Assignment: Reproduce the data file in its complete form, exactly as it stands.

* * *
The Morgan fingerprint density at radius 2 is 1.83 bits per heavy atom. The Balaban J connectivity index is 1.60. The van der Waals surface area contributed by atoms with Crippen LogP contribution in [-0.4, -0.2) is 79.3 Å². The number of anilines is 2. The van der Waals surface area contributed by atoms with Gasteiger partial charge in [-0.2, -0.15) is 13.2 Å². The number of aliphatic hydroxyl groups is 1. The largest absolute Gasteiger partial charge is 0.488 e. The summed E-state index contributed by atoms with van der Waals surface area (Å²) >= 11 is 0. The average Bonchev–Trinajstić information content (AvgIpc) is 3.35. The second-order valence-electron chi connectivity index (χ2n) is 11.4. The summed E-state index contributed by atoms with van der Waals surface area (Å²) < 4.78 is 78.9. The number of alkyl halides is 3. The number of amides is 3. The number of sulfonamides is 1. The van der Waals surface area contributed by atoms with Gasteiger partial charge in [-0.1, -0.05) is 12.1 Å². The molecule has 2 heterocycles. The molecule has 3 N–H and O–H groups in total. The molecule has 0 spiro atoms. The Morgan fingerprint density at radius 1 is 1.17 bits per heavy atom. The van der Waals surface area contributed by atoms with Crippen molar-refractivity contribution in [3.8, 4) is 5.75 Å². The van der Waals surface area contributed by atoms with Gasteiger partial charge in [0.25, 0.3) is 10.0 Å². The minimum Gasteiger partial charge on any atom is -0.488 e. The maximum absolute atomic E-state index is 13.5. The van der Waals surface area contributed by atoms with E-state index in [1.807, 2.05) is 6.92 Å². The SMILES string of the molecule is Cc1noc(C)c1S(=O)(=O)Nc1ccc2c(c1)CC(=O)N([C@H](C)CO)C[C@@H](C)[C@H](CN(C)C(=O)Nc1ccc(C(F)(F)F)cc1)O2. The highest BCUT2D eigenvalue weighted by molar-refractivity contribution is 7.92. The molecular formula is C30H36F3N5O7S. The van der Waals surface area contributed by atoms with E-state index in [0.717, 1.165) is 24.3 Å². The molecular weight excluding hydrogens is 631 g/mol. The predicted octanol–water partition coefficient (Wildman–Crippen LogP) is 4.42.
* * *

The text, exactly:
The Morgan fingerprint density at radius 2 is 1.83 bits per heavy atom. The Balaban J connectivity index is 1.60. The van der Waals surface area contributed by atoms with Crippen LogP contribution in [-0.4, -0.2) is 79.3 Å². The number of anilines is 2. The van der Waals surface area contributed by atoms with Gasteiger partial charge in [-0.2, -0.15) is 13.2 Å². The number of aliphatic hydroxyl groups is 1. The largest absolute Gasteiger partial charge is 0.488 e. The summed E-state index contributed by atoms with van der Waals surface area (Å²) >= 11 is 0. The average Bonchev–Trinajstić information content (AvgIpc) is 3.35. The second-order valence-electron chi connectivity index (χ2n) is 11.4. The summed E-state index contributed by atoms with van der Waals surface area (Å²) < 4.78 is 78.9. The number of alkyl halides is 3. The number of amides is 3. The number of sulfonamides is 1. The van der Waals surface area contributed by atoms with Gasteiger partial charge in [-0.1, -0.05) is 12.1 Å². The molecule has 2 heterocycles. The molecule has 3 N–H and O–H groups in total. The molecule has 0 spiro atoms. The Morgan fingerprint density at radius 1 is 1.17 bits per heavy atom. The van der Waals surface area contributed by atoms with Crippen molar-refractivity contribution in [3.8, 4) is 5.75 Å². The van der Waals surface area contributed by atoms with Gasteiger partial charge in [0.25, 0.3) is 10.0 Å². The minimum Gasteiger partial charge on any atom is -0.488 e. The maximum absolute atomic E-state index is 13.5. The van der Waals surface area contributed by atoms with E-state index in [1.807, 2.05) is 6.92 Å². The SMILES string of the molecule is Cc1noc(C)c1S(=O)(=O)Nc1ccc2c(c1)CC(=O)N([C@H](C)CO)C[C@@H](C)[C@H](CN(C)C(=O)Nc1ccc(C(F)(F)F)cc1)O2. The highest BCUT2D eigenvalue weighted by molar-refractivity contribution is 7.92. The molecular formula is C30H36F3N5O7S. The van der Waals surface area contributed by atoms with E-state index in [0.717, 1.165) is 24.3 Å². The molecular weight excluding hydrogens is 631 g/mol. The predicted octanol–water partition coefficient (Wildman–Crippen LogP) is 4.42.